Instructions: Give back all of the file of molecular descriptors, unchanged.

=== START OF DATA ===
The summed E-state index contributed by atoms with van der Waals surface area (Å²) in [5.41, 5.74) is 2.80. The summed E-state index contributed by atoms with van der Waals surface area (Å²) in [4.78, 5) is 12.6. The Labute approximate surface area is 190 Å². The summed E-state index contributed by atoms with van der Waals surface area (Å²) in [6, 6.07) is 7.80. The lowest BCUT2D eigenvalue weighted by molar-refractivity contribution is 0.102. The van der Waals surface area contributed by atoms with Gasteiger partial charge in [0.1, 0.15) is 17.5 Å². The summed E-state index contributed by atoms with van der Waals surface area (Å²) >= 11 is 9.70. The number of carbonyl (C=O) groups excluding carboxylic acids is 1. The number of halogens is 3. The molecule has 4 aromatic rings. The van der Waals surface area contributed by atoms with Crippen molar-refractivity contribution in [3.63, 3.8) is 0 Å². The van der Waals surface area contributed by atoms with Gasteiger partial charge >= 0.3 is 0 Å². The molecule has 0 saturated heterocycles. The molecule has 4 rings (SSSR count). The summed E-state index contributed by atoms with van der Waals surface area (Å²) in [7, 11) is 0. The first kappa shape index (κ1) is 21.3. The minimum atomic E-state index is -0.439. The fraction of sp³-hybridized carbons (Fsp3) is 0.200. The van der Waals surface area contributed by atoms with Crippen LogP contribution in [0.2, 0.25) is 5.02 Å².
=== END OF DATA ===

The summed E-state index contributed by atoms with van der Waals surface area (Å²) in [5.41, 5.74) is 2.80. The summed E-state index contributed by atoms with van der Waals surface area (Å²) in [4.78, 5) is 12.6. The Labute approximate surface area is 190 Å². The summed E-state index contributed by atoms with van der Waals surface area (Å²) in [6, 6.07) is 7.80. The lowest BCUT2D eigenvalue weighted by molar-refractivity contribution is 0.102. The van der Waals surface area contributed by atoms with Gasteiger partial charge in [0.1, 0.15) is 17.5 Å². The summed E-state index contributed by atoms with van der Waals surface area (Å²) >= 11 is 9.70. The number of carbonyl (C=O) groups excluding carboxylic acids is 1. The number of halogens is 3. The molecule has 4 aromatic rings. The van der Waals surface area contributed by atoms with Crippen molar-refractivity contribution in [3.63, 3.8) is 0 Å². The van der Waals surface area contributed by atoms with Gasteiger partial charge >= 0.3 is 0 Å². The molecule has 0 saturated heterocycles. The molecule has 4 rings (SSSR count). The summed E-state index contributed by atoms with van der Waals surface area (Å²) in [7, 11) is 0. The first kappa shape index (κ1) is 21.3. The minimum atomic E-state index is -0.439. The fraction of sp³-hybridized carbons (Fsp3) is 0.200. The van der Waals surface area contributed by atoms with Crippen LogP contribution in [0.2, 0.25) is 5.02 Å².